What is Interface Card?
Any card that you plug into the motherboard of a computer to support connectivity between the main system bus and the external serial or parallel bus. Computers usually come with installed serial/parallel interface cards for connecting modems, printers, and other devices to your system, but in certain situations you might want to purchase a separate interface card.
These situations include:
- When you have an older computer whose serial interface card cannot support the newer fast 56-Kbps V.90 modems or whose parallel interface card cannot support IEEE 1284 bidirectional print devices such as the newer Hewlett Packard LaserJet print devices
- When you need a different serial interface such as RS-422/485 to connect your machine to special networking or industrial measurement equipment
Many different kinds of interface cards are available, including the following:
- RS-232 high-speed serial input/output (I/O) cards with 16550 universal asynchronous receiver-transmitter (UART) chips for connecting to high-speed modems and Integrated Services Digital Network (ISDN) terminal adapters. These cards can be either Industry Standard Architecture (ISA) or Peripheral Component Interconnect (PCI) bus cards and can support transfer speeds of up to 460.8 Kbps - much higher than the 115.2-Kbps rate supported by standard RS-232 interfaces.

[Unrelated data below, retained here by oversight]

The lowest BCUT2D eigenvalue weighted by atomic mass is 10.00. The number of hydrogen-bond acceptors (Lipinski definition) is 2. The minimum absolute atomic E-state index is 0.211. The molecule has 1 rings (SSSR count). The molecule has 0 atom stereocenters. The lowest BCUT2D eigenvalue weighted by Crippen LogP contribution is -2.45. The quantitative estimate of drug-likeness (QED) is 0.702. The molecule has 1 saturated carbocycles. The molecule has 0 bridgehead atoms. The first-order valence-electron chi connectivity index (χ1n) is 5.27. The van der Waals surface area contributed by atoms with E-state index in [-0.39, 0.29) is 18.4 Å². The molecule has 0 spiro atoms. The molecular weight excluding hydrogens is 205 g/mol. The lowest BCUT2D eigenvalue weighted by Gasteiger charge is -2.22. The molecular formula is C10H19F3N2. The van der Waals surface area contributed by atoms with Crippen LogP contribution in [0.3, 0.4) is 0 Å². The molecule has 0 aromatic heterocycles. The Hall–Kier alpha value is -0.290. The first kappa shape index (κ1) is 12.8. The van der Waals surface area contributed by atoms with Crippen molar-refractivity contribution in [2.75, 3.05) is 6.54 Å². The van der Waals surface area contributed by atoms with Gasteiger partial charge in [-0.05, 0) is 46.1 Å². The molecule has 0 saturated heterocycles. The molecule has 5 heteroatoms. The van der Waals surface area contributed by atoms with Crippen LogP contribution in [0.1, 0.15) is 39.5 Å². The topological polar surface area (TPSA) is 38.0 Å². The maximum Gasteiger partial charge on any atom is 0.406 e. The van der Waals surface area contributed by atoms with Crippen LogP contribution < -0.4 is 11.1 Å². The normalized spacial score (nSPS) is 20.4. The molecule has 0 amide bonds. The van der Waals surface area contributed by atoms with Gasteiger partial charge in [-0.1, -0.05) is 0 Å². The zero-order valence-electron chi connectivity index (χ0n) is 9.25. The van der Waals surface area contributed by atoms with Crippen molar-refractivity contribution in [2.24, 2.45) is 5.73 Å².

- Enhanced Capabilities Port (ECP)/Enhanced Parallel Port (EPP) high-speed parallel I/O cards that support up to 2.5-Mbps transfer speeds.
- RS-422/485 interface cards for connecting to industrial sensor and measuring equipment. These cards can support up to 31 separate devices that can be located up to 4000 feet from the computer. Data transfer speeds are up to 460.8 Kbps.